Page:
Two members of the Greatest Generation, the late Col. Arthur S. Mearns and Pat Mearns of Coronado, will be honored Tuesday, Aug. 21, 2018, at 2:15 p.m., in an Air Force Ceremony conducted at Star Park Circle. The ceremony is scheduled to include an Air Force flyover, according to event organizer Millie Creager, and is expected to last approximately 20 minutes. In a gesture that local aviators will appreciate, the flyover will be done in a version of the T-38 Talon Twin-Jet Trainer that Col. Mearns flew more than 50 years ago. Only a couple of the T-38 aircraft are still in flying condition.
Art Mearns was a graduate of Colgate University and their Air Force ROTC Program. He joined the Air Force in May 1952, progressed through flight training at three different air bases and served a tour in Korea from May 1955 to May 1956. He later became a gunnery and academic instructor at Luke Air Force Base near Phoenix.
Operating on a parallel path at this point was Mary Ann ‘Pat’ Patterson, originally from Glendale. She had trained as a nurse at the L.A. County Hospital and would eventually receive her undergraduate and master’s degree from Cal State Northridge in health science. In 1956, she was a flight attendant for Trans World Airlines, or as she put it, “A long time ago when flying was fun.” As a favor to Art’s sister, Pat delivered a late Christmas gift to Art at Luke AFB. Pat recalled, “The story is very true, and it was love at first sight, which neither of us believed in, but something happened.”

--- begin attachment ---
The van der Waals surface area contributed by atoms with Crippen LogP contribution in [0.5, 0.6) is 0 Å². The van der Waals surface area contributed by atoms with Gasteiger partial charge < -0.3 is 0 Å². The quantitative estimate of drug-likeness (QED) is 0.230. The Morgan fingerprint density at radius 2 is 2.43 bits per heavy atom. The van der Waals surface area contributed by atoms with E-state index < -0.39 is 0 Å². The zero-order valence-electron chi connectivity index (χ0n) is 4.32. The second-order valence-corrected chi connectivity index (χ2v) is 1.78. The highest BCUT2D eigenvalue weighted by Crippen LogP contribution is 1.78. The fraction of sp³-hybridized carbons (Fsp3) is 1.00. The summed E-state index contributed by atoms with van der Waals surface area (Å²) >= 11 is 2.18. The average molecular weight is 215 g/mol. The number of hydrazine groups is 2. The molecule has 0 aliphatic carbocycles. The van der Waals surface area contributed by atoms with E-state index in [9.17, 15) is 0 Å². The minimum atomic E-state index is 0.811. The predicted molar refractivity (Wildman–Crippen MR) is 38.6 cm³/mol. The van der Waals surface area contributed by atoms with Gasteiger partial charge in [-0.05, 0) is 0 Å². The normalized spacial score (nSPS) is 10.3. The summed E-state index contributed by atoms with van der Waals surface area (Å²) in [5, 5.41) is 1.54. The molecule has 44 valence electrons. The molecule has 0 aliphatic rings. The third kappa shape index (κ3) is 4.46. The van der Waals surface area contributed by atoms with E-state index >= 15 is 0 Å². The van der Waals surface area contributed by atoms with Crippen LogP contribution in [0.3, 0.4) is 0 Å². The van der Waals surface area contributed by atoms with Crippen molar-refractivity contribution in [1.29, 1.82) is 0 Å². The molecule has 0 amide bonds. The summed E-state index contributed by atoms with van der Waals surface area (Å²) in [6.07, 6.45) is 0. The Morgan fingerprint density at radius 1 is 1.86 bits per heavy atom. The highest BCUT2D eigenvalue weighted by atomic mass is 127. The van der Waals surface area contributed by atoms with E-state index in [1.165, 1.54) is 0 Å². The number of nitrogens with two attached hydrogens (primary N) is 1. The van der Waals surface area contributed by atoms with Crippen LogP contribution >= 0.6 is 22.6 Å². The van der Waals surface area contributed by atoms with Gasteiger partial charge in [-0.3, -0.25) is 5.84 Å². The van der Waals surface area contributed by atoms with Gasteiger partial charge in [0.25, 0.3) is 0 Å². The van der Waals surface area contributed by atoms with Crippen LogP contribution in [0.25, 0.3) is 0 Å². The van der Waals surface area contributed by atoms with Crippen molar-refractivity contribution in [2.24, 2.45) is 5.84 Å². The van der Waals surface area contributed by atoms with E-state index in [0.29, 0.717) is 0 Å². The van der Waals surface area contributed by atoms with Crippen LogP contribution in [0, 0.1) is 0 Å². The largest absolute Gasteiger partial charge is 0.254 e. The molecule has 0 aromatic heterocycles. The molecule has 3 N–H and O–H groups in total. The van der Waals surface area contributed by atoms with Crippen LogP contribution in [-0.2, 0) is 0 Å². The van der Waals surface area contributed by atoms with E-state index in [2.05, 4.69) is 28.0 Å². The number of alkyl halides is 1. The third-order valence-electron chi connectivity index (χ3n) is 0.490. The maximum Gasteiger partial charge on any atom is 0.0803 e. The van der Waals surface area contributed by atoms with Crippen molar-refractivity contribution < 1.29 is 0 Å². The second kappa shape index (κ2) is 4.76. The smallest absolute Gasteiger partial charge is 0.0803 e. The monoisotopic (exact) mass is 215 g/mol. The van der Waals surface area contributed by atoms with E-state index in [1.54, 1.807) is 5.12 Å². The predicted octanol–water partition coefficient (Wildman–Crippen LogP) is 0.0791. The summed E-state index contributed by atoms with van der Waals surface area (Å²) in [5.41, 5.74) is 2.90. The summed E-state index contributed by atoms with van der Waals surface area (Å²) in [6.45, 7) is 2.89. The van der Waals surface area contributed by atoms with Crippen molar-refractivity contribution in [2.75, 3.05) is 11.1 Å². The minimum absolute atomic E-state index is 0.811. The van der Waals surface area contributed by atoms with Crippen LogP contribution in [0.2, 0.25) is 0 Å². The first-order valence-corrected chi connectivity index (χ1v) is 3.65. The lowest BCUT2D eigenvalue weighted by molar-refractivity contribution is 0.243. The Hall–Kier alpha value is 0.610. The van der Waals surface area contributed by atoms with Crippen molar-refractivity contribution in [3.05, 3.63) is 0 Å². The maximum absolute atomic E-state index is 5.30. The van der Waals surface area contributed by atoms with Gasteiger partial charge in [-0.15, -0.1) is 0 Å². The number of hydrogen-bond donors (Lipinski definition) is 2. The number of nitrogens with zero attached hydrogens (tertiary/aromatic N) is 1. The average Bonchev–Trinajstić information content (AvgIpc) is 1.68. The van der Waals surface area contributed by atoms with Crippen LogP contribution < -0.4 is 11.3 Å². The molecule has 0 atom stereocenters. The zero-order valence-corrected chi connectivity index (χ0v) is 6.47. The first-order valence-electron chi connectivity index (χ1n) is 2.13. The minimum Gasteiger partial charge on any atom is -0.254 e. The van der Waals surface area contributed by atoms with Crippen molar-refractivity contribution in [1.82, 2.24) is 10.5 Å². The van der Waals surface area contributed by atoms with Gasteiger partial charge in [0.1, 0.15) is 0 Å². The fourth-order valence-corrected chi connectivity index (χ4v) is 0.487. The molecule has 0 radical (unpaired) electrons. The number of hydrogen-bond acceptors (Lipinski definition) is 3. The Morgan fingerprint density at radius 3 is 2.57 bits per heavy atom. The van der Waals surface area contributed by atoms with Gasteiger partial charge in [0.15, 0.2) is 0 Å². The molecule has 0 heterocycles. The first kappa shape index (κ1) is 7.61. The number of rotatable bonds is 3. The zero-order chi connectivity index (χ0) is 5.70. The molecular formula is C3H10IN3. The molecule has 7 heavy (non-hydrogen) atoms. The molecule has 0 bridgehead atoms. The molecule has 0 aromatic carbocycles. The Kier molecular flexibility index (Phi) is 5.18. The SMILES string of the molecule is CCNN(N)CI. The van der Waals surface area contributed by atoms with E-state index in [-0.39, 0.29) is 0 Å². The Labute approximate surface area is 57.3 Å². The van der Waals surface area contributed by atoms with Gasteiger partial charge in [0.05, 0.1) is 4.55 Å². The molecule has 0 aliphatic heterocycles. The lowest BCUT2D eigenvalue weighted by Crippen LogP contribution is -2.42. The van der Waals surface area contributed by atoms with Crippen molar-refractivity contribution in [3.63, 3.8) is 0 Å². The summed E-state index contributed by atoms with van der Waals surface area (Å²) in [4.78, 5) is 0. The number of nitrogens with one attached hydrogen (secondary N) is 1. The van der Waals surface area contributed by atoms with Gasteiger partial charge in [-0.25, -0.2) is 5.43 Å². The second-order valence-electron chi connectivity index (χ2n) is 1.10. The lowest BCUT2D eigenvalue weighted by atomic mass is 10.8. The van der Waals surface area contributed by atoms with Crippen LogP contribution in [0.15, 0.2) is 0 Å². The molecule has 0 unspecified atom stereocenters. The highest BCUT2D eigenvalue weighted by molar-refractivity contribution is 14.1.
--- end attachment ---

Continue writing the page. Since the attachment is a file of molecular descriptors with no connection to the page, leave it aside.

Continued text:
The couple married in 1956 while Art was a full lieutenant. By the mid-1960’s Mearns had risen to the rank of Major and the couple had two girls Mary Ann, referred to as Missy and Frances, who were born two years apart. The family was based in Kyoto, Japan and Art flew with several different Air Force units. On November 11, 1966, Mearns was the pilot of the lead aircraft in a flight of four F-105 Thunderchiefs (nicknamed Thuds) that departed Takhli Air Base in Thailand.
Col. Jack Broughton, who was a friend and contemporary of Art and Pat Mearns and served in the same air wing as Art, included a chapter about the Mearns family in his book “Thud Ridge” published by Lippincott in 1969. Broughton noted that Mearns was closing in on 100 missions flown in 1966, a level which would allow him to return to duty in the United States. In fact, Mearns had already received an assignment to Nellis AFB in Las Vegas, which he was really looking forward to accepting.